Those prayers, and the whole application are irrelevant to the determination of the present application. This applicant claims that the recommendations have been made by his family for him to succeed (his father) to the chieftancy of Ha MPALI-PALI. His father, when he died, had never been the Chief of Ha Mpali-pali. He may have aspired to occupy the chieftancy of Ha Mpali-pali. He may have even made some attempts to occupy the same. The applicant may succeed his father in aspiring but that does not per se entitle him to claim to be a successor to that office of the chief of Ha Mpali-pali.


Wishes are not horses. I must hasten to add that in the present application the question of who is entitled to succeed to chieftancy of Ha Mpali-pali does not fall for determination in this application. Wishes and facts must be kept distinctly separate. The applicant's wishes or desires to be the chief, do not give him a right to stop the burial of the deceased at the grave yard which does not belong to him.

In the present application the issues as gleaned from the papers filed of record appear to be whether or not the deceased should be buried before or after the finalization of the two applications i.e.

CIV/APN/146/2003 CIV/APN/285/2003

Who is entitled to make the decision of when and where to bury the deceased?

The facts that are in the common cause in this application are; (1) That since the death of her late husband, the deceased's relationship with this applicant and also his late father became extremely bad to the extent that her personal safety was threatened. She left her permanent residence and sought refuge or place of safety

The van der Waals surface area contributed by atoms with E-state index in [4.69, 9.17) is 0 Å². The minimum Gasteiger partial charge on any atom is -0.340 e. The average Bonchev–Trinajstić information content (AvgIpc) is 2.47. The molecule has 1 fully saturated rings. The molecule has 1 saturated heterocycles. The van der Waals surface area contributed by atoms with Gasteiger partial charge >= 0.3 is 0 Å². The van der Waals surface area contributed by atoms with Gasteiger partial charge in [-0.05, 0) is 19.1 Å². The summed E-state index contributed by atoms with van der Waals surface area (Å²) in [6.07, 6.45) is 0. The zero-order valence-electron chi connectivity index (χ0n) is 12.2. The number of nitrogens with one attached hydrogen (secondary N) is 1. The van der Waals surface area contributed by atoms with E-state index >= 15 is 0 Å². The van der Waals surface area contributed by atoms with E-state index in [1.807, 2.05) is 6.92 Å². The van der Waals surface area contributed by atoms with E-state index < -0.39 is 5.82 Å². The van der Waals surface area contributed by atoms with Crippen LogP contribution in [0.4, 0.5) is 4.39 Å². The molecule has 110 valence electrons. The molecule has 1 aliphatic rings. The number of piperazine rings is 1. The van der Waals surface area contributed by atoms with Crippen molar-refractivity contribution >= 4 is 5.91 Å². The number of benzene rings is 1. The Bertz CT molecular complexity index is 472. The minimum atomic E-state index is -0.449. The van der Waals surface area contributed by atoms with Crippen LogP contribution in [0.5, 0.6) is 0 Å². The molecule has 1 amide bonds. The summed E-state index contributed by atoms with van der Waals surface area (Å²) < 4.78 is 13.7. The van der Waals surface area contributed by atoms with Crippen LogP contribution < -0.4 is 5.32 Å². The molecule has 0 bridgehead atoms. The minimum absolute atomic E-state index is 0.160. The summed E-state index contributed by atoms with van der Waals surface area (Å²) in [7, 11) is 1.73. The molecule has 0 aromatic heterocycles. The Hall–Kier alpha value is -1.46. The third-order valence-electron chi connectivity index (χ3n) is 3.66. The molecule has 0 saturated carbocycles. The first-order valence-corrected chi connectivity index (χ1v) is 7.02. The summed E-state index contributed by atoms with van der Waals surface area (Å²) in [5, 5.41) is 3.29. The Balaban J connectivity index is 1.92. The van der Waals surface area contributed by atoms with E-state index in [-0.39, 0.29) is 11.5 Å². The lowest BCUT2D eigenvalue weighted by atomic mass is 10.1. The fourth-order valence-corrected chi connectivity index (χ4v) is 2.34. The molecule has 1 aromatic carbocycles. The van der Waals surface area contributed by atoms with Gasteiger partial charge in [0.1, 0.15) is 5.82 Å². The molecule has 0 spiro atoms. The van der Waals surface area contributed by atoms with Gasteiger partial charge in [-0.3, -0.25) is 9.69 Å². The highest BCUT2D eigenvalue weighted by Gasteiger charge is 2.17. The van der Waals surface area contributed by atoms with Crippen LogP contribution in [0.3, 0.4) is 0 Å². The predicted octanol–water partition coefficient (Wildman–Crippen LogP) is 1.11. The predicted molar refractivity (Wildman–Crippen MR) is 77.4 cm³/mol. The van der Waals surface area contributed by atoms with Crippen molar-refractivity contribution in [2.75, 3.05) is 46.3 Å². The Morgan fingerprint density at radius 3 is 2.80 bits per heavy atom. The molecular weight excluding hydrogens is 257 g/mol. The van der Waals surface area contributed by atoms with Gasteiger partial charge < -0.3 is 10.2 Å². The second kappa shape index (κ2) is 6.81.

at her parental home. But as the acting chieftainess she continued to perform her official duties at the office of the chief of Ha Mpali-pali. She has not removed her residence permanently from Ha Mpali-pali. Her permanent residence together with the office of the chief are still presently at Ha Mpali-pali. She died at her parental home where she had merely sought refuge - not permanently moved her residence and office. All the burial rituals that must be performed in accordance with the Sesotho custom and tradition were performed at her parental home. The applicant does not claim the right to bury the deceased. He does not claim the right to decide the place and time of burial of the deceased. He appears to want to do absolutely nothing, except obstructing those who want to bury the deceased.

Ms. Tau for applicant has argued that the deceased may be buried anywhere by anyone except at Ha Mpali-pali grave yard. The applicant is claiming ownership of the grave site. He is not claiming any right to determine the place or even time to bury the deceased. Has he got any real and substantial interest in this matter of the burial of the deceased? What are his interests? K.T.KHAUOE V ATTORNEY


GENERAL and Another 1995-1996-LLR and L B Page 470. His case will either fail or succeed on this question

The respondent has raised a number of points in limine thus:-

4.1 The present application constitutes an abuse of Court process in as much as it does not meet the requirement of an interdict;

4.2 The applicant not only foresaw but actually knew this application would be seriously disputed;

4.3 Applicant cannot interdict a burial pending the determination of a matter that is due to be heard on the 6th May, 2004, almost a whole year from now.